Sprinkler System Advances Ease Retrofit
It's a reliable, long-lived, and proven technology. It's a fire and life safety system that makes common sense yet is not common in older buildings. "It," of course, is the fire sprinkler system. Even facilities built as recently as the 1960s probably were not required to install sprinkler systems during construction.
Which leaves large swaths of commercial real estate to weigh the potential benefits to life and property of retrofitting a fire sprinkler system against the immediate challenges such a project poses: physical barriers, disruptions to occupants and the upfront cash needed.
These challenges aren't the only reasons that facility managers push such deliberations to the bottom of the to-do list. "I don't think people understand the power of fire, how quickly it moves and its power of destruction," says Chris Jelenewicz, engineering program manager for the Society of Fire Protection Engineers. "When you're thinking about fire, think about how it's something that could ruin your whole business. Fire can change things in a moment's notice."
And if the unlikely happens and a facility is not properly protected, the facilities department will be the one to have to answer.
Advances in Sprinklers
Until the 1980s, fire sprinkler systems were viewed primarily as a means of property protection, says Tom Gardner, principal with The Protection Engineering Group. They were used in "high-cost" spaces such as supermarkets and furniture stores, he says, but with the advent of more sensitive sprinklers that could activate more quickly, they became an aspect of life safety.
Advances in fire sprinkler systems have eased some of the challenges of retrofit, says Ken Isman, vice president of engineering, National Fire Sprinkler Association. The availability of more flexible piping systems helps bring the pipes into the building more easily, whereas 30 years ago the only option was rigid steel pipes. And extended coverage sprinklers provide an efficient way to cover a larger space.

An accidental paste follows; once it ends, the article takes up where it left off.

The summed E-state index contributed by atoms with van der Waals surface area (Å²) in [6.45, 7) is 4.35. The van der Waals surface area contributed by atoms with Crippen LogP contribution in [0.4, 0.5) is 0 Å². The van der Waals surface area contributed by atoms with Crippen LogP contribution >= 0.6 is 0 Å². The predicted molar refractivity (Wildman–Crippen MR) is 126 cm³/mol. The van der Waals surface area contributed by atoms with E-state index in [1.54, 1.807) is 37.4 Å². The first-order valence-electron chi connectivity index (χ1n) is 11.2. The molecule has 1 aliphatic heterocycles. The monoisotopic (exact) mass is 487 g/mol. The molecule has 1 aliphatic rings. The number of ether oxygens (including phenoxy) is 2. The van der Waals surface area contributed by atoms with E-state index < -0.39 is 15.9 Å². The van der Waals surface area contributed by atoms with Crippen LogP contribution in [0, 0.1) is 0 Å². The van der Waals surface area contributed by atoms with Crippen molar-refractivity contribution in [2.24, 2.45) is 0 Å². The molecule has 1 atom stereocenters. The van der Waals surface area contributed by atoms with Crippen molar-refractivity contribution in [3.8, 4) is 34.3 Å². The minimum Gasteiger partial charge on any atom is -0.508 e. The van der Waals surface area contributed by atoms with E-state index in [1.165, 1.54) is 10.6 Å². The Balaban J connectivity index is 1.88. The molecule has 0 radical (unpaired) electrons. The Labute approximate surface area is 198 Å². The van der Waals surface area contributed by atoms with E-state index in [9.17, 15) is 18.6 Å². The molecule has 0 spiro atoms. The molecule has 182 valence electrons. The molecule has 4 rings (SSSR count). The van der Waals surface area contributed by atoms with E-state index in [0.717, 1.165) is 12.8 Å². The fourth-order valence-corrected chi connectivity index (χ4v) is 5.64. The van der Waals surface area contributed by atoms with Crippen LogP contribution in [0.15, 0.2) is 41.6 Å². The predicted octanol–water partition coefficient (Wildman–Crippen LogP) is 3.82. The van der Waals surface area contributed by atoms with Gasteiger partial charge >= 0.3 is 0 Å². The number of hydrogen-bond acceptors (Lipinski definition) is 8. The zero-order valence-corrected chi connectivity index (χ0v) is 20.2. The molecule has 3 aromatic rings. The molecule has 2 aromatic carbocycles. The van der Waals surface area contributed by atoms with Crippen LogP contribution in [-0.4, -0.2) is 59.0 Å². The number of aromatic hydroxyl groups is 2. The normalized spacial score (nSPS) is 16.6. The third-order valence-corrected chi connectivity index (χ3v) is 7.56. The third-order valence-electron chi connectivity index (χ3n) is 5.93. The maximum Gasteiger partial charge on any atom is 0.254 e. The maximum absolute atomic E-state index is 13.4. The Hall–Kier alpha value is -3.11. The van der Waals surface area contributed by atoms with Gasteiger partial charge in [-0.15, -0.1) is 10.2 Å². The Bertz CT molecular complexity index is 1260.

Still, says Garner, "there aren't very many volunteers for retrofit." The up front cost of installing a system means it has to vie for attention against all other capital improvement projects.
As a ballpark estimate, Isman says costs for a sprinkler system retrofit can run about $3 per square foot, or 50 percent above installation in new construction. But the actual cost depends on a lot of variables, says Gardner. He's seen it as low as $1 per square foot in a large warehouse that's out of operation to as high as $12 per square foot in an older building with a hard ceiling requiring asbestos abatement. Costs will tend to be higher in a smaller building or buildings that are very partitioned where there is a constant need to go through walls to install the system, Gardner says.
When considering a fire sprinkler retrofit, it's good to start off versed in some of the basics. By far the most common sprinkler system is the wet-pipe system. This system is constantly charged and provides water immediately upon activation.
Three types of sprinkler systems are more specialized and therefore less commonly used:
- Dry-pipe systems are used in unconditioned areas. Before water gets to a sprinkler head, the air in the pipe must first be bled off, leading to a brief delay in containment.
- Deluge systems are for spaces with potential for especially aggressive or explosive fires.
- Pre-action systems are dry-pipe systems that use detection (of smoke, for example) to tell a valve to open to send water to the sprinklers. Because smoke detection happens more quickly than heat detection, there is no delay in water being sprayed out of a sprinkler as compared to a wet-pipe system. These systems are used where water might be problematic, such as server rooms.
— Naomi Millán